Crawford often adopts a sweet, grandfatherly tone with the defendants over whose cases he presides. His approach, Crawford said, is designed to capitalize on the unique opportunity for human connection offered in a criminal courtroom.
“Most people don’t listen to each other most of the time,” he said. “But there are some times in life when that little window opens, and people listen very carefully. Hospital emergency rooms strike me as one of those times, and the courtroom I think is another.”
Crawford added, “That defendant is listening really carefully to what you have to say (as a judge), both what you say with your words and what you say with your manner. And if you’re respectful, and in some way optimistic and sort of hopeful, that I think carries some weight.”
Crawford presides in Franklin County now but was stationed in Chittenden County immediately prior, where he made frequent use of the alternative sentencing options. Mental health courts and drug courts, he said, work especially well for defendants who are willing to play a role in their own rehabilitation.
“People want to change, many of them want to change, and treatment courts and similar programs and early referral to drug evaluation, these things open a door and give a chance,” he said. “And if a person walks through that door and sees the opportunity, we’re all better off.”
Crawford, whose confirmation by the Vermont Senate next year is all but certain, replaces retired Associate Justice Brian Burgess.
Burgess’ departure, and Crawford’s arrival, stacks the state’s highest court with Democratic governors’ appointees, who will hold four of the five seats.
Hanna and Richardson said the court could see any number of hot-button issues come before it in the coming years, from the growing use of technology by law enforcement to the constitutionality of key aspects of health care reform.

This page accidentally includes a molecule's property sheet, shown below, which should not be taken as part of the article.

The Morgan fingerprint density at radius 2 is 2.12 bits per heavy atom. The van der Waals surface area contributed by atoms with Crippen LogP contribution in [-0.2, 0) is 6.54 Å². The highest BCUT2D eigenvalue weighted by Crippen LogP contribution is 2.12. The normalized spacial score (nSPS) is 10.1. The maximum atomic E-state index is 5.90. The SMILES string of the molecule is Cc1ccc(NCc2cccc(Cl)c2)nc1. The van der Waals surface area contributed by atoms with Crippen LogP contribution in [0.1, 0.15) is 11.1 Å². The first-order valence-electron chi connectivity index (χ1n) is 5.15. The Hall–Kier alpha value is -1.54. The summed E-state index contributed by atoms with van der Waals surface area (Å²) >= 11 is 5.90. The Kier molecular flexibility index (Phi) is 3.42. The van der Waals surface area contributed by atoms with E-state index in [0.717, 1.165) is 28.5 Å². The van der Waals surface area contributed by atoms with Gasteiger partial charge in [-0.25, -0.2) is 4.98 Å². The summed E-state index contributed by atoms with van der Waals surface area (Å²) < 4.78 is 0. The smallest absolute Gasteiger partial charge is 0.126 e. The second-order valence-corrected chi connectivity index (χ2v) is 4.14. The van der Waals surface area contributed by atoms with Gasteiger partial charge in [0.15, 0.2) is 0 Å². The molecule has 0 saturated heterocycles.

Crawford, a graduate of Yale University and Harvard Law School, is perhaps best known for his judgment in the case of Diana Levine, the Vermont musician who lost her arm after receiving an injection of a drug made by the manufacturer Wyeth.
A Washington County jury awarded Levine more than $6 million in damages, a judgment entered by Crawford, who denied the claims of federal pre-emption argued by lawyers for Wyeth.
The case went all the way to the U.S. Supreme Court, where a majority of justices said Crawford’s ruling — that Vermont courts retained the right to award damages in cases involving drugs regulated by the federal Food and Drug Administration — was correct.
Crawford also presided over the criminal case of Christopher Williams, who was convicted of the first-degree murders of two women in a 2006 school shooting in Essex.
According to information from the Shumlin administration, Crawford is a board member of both Dismas of Vermont and the New England Organ Bank. He is a past recipient of the Thibodeau-Wall Award for Community Service by the Howard Center, as well as the Catherine McAuley Award by Mercy Connection. He and his wife live in Burlington and have five grown children.
Robert Paolini, executive director of the Vermont Bar Association, said response to Crawford’s pick has been positive.